We’ve considered in past posts how young adults can get paralyzed by uncertainty and anxiety, with a hesitancy to commit to things that require real effort, and a fear of risk-taking. Meanwhile they may have a gifted (cursed?) existence in that they don’t really have needs, pressures or obligations that require them to get out there and take some chances. So they get stuck in their comfort zones.
I am happy to report, though, that most young people get the concept of comfort zones — and with just a bit of facilitation they can identify their own comfort zones and consider if / how those are holding them back. In fact, comfort zones are a great place to start working with young adults as we help them to find their way.
In my work with clients, we often discuss a fable of my creation about this bear who was raised in a traveling circus, living in a cage since infancy. One day the humans in charge decide to give the bear its freedom, opening the cage door and trying to prompt the bear out into the wilderness. The bear is unsure, as out there it will have to fend for itself, sleep in the rain, eat whatever, and deal with all kinds of wild animals. The bear rationalizes that while cage life kind of sucks, and the floor is hard, and it gets lonely — regular meals are delivered, it gets dog biscuits for doing tricks, it doesn’t get rained on, and they change the straw every now and again. So it chooses to stay in the cage.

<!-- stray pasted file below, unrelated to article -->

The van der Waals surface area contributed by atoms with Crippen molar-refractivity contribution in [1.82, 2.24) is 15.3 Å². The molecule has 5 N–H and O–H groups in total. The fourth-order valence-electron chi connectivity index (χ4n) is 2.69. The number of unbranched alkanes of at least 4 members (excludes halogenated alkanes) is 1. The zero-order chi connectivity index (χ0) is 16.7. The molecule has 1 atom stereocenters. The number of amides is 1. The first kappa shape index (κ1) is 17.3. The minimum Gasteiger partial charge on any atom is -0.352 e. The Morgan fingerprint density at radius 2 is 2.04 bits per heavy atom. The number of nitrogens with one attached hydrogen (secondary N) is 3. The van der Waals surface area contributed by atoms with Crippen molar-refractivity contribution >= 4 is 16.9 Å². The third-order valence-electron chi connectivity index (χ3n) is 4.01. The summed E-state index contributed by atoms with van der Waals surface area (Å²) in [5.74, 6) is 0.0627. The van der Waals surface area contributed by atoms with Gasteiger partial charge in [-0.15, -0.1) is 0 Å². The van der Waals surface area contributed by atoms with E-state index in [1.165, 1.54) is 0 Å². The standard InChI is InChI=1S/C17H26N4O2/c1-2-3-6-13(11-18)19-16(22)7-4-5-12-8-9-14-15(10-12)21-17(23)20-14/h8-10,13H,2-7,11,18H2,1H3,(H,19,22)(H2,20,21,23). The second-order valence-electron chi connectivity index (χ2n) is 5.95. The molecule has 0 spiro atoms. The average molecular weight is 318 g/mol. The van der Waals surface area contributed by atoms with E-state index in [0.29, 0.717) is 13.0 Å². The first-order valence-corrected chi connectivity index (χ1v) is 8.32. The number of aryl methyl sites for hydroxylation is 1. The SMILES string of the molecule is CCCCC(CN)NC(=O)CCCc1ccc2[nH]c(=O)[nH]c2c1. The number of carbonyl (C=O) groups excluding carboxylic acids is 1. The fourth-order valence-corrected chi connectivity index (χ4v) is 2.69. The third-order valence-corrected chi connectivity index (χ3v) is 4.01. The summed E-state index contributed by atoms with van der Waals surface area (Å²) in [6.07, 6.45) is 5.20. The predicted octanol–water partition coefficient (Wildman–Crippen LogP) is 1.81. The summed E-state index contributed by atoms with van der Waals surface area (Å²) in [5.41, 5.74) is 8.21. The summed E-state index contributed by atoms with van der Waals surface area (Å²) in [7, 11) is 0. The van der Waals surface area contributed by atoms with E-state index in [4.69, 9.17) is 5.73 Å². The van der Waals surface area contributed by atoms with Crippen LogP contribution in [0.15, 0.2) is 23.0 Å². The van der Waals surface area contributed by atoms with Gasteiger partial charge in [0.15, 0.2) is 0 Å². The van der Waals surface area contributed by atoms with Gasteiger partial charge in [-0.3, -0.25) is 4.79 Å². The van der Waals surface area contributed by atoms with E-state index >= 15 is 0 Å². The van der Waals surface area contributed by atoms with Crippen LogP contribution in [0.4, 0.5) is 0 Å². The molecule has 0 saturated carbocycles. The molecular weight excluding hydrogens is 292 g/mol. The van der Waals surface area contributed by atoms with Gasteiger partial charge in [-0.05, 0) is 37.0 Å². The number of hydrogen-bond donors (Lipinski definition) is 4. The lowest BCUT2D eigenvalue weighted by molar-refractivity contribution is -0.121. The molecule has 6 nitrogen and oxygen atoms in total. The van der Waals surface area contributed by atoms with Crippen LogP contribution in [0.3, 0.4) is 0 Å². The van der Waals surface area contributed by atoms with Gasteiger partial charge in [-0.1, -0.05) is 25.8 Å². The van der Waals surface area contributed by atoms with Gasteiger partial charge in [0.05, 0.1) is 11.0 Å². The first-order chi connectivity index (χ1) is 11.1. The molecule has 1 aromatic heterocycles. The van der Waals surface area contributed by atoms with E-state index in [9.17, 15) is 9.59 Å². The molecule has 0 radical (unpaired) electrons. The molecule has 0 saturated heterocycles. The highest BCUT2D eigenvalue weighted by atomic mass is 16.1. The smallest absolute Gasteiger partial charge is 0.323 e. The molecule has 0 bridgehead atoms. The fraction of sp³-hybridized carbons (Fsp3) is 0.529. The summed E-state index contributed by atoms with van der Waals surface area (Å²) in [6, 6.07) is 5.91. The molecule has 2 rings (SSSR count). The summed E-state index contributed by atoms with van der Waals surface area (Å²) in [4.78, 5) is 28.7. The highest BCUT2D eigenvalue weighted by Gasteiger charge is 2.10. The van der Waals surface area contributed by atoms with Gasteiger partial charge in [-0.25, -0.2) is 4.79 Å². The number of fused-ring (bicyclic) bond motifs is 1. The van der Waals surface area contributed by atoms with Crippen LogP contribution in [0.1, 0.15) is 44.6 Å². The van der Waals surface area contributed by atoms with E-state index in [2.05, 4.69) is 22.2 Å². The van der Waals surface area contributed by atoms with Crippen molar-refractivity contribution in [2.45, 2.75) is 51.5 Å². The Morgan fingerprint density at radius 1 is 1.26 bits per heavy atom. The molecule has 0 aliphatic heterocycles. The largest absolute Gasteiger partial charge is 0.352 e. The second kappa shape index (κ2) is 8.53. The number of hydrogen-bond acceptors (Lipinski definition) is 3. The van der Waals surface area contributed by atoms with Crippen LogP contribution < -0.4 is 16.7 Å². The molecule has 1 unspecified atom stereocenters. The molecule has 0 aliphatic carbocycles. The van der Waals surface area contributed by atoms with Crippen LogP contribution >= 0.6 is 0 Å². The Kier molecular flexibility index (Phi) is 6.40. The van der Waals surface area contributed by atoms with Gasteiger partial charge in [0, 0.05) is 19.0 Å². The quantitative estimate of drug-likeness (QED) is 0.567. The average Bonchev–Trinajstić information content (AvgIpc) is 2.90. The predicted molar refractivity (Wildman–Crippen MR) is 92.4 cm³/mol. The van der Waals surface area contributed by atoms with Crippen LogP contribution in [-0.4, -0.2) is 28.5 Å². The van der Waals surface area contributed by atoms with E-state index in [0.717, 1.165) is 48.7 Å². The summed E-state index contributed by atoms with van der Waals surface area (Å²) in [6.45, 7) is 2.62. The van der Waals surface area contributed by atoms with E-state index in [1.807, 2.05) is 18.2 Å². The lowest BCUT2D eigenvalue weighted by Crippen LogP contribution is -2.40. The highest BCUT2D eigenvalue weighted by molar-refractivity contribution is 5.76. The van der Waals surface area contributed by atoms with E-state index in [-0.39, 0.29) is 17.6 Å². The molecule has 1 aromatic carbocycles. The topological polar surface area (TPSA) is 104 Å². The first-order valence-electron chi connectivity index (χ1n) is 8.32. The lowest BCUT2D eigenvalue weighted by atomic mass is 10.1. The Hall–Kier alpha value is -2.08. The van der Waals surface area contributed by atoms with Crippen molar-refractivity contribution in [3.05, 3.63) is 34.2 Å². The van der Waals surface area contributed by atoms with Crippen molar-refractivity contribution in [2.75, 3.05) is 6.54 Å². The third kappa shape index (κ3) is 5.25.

The tragedy of the bear’s circumstances and decisions are obvious. And people are quite able consider if their own life decisions might sadly be like that bear’s.
Many young adults can quickly relate to that poor bear — with empathy for it, certainly not judgement. And when we maintain an empathetic perspective, they are able to explore their own fears and comfort zones with less embarrassment. We can unpack what things are hard or scary for them. Also, in what ways they are hesitant. We can talk about when their comfort zones may be problematic, and what they are giving up by avoiding life’s challenges. And they realize that it is probably time for them to try growing through their hesitancy, to experience what waits on the other side.
Helping young people to step out of their comfort zones can be an effective way to get growth-related thinking in motion. Working to overcome a specific fear or discomfort can be fairly straightforward and maybe even exciting. And it is not so ambitious as making some big life plan. It is just about taking steps and gaining confidence.
When a young person has stalled on the road of life, coaching them to take a few steps out of their cage is a great way to help them along.
Anyone who would like to connect with me or explore these topics more is invited to visit my website at www.otoolecoaching.com.